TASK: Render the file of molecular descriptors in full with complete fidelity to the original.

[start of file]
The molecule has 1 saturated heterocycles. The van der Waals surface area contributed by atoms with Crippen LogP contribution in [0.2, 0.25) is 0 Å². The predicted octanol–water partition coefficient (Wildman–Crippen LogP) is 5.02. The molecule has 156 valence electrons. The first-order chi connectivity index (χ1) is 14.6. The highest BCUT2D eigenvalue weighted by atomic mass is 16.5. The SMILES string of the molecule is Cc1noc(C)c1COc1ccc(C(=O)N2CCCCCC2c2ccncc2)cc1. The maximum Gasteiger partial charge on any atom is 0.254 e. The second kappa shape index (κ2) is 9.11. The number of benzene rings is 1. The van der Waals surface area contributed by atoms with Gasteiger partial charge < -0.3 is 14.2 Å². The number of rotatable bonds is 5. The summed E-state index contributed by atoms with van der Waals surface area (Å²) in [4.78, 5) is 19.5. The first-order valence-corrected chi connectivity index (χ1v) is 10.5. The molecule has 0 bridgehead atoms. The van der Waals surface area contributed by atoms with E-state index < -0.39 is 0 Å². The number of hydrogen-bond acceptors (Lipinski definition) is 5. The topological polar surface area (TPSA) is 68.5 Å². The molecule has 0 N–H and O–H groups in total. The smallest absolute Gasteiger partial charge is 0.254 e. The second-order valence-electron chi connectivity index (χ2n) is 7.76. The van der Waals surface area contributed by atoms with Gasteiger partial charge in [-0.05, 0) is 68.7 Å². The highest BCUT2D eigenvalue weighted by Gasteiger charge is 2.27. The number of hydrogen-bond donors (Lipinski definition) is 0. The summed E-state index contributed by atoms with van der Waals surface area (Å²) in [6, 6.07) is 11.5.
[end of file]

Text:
The molecule has 1 saturated heterocycles. The van der Waals surface area contributed by atoms with Crippen LogP contribution in [0.2, 0.25) is 0 Å². The predicted octanol–water partition coefficient (Wildman–Crippen LogP) is 5.02. The molecule has 156 valence electrons. The first-order chi connectivity index (χ1) is 14.6. The highest BCUT2D eigenvalue weighted by atomic mass is 16.5. The SMILES string of the molecule is Cc1noc(C)c1COc1ccc(C(=O)N2CCCCCC2c2ccncc2)cc1. The maximum Gasteiger partial charge on any atom is 0.254 e. The second kappa shape index (κ2) is 9.11. The number of benzene rings is 1. The van der Waals surface area contributed by atoms with Gasteiger partial charge < -0.3 is 14.2 Å². The number of rotatable bonds is 5. The summed E-state index contributed by atoms with van der Waals surface area (Å²) in [4.78, 5) is 19.5. The first-order valence-corrected chi connectivity index (χ1v) is 10.5. The molecule has 0 bridgehead atoms. The van der Waals surface area contributed by atoms with E-state index < -0.39 is 0 Å². The number of hydrogen-bond acceptors (Lipinski definition) is 5. The topological polar surface area (TPSA) is 68.5 Å². The molecule has 0 N–H and O–H groups in total. The smallest absolute Gasteiger partial charge is 0.254 e. The second-order valence-electron chi connectivity index (χ2n) is 7.76. The van der Waals surface area contributed by atoms with Gasteiger partial charge in [-0.05, 0) is 68.7 Å². The highest BCUT2D eigenvalue weighted by Gasteiger charge is 2.27. The number of hydrogen-bond donors (Lipinski definition) is 0. The summed E-state index contributed by atoms with van der Waals surface area (Å²) in [6, 6.07) is 11.5.